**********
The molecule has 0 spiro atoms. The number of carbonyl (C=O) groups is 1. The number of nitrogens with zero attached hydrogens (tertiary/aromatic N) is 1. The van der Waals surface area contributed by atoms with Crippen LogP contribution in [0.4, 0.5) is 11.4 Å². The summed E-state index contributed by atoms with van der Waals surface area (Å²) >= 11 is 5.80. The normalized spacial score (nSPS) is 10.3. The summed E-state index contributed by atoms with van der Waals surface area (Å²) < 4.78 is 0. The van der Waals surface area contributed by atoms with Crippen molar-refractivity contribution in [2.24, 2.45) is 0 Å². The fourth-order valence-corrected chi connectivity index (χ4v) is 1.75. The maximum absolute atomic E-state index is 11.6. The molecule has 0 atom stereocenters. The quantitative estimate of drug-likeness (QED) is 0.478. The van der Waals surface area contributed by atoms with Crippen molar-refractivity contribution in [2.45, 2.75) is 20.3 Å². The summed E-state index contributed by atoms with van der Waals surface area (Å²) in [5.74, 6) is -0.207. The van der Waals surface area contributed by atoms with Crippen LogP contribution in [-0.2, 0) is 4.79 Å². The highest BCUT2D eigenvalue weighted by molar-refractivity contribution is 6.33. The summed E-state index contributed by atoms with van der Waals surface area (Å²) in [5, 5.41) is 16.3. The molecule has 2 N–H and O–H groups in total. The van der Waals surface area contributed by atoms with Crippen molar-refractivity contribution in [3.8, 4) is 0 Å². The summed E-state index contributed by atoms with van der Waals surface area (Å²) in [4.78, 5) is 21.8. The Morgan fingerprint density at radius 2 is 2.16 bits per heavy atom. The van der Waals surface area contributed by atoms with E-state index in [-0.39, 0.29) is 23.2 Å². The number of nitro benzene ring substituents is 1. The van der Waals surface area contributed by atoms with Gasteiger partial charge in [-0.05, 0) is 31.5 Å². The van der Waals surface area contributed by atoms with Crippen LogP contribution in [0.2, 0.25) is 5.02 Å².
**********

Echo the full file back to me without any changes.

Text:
The molecule has 0 spiro atoms. The number of carbonyl (C=O) groups is 1. The number of nitrogens with zero attached hydrogens (tertiary/aromatic N) is 1. The van der Waals surface area contributed by atoms with Crippen LogP contribution in [0.4, 0.5) is 11.4 Å². The summed E-state index contributed by atoms with van der Waals surface area (Å²) >= 11 is 5.80. The normalized spacial score (nSPS) is 10.3. The summed E-state index contributed by atoms with van der Waals surface area (Å²) < 4.78 is 0. The van der Waals surface area contributed by atoms with Crippen molar-refractivity contribution in [2.24, 2.45) is 0 Å². The fourth-order valence-corrected chi connectivity index (χ4v) is 1.75. The maximum absolute atomic E-state index is 11.6. The molecule has 0 atom stereocenters. The quantitative estimate of drug-likeness (QED) is 0.478. The van der Waals surface area contributed by atoms with Crippen molar-refractivity contribution in [2.45, 2.75) is 20.3 Å². The summed E-state index contributed by atoms with van der Waals surface area (Å²) in [5.74, 6) is -0.207. The van der Waals surface area contributed by atoms with Crippen LogP contribution in [-0.2, 0) is 4.79 Å². The highest BCUT2D eigenvalue weighted by molar-refractivity contribution is 6.33. The summed E-state index contributed by atoms with van der Waals surface area (Å²) in [5, 5.41) is 16.3. The molecule has 2 N–H and O–H groups in total. The van der Waals surface area contributed by atoms with Crippen molar-refractivity contribution in [3.8, 4) is 0 Å². The summed E-state index contributed by atoms with van der Waals surface area (Å²) in [4.78, 5) is 21.8. The Morgan fingerprint density at radius 2 is 2.16 bits per heavy atom. The van der Waals surface area contributed by atoms with E-state index in [-0.39, 0.29) is 23.2 Å². The number of nitro benzene ring substituents is 1. The van der Waals surface area contributed by atoms with Gasteiger partial charge in [-0.05, 0) is 31.5 Å². The van der Waals surface area contributed by atoms with Crippen LogP contribution in [0.2, 0.25) is 5.02 Å².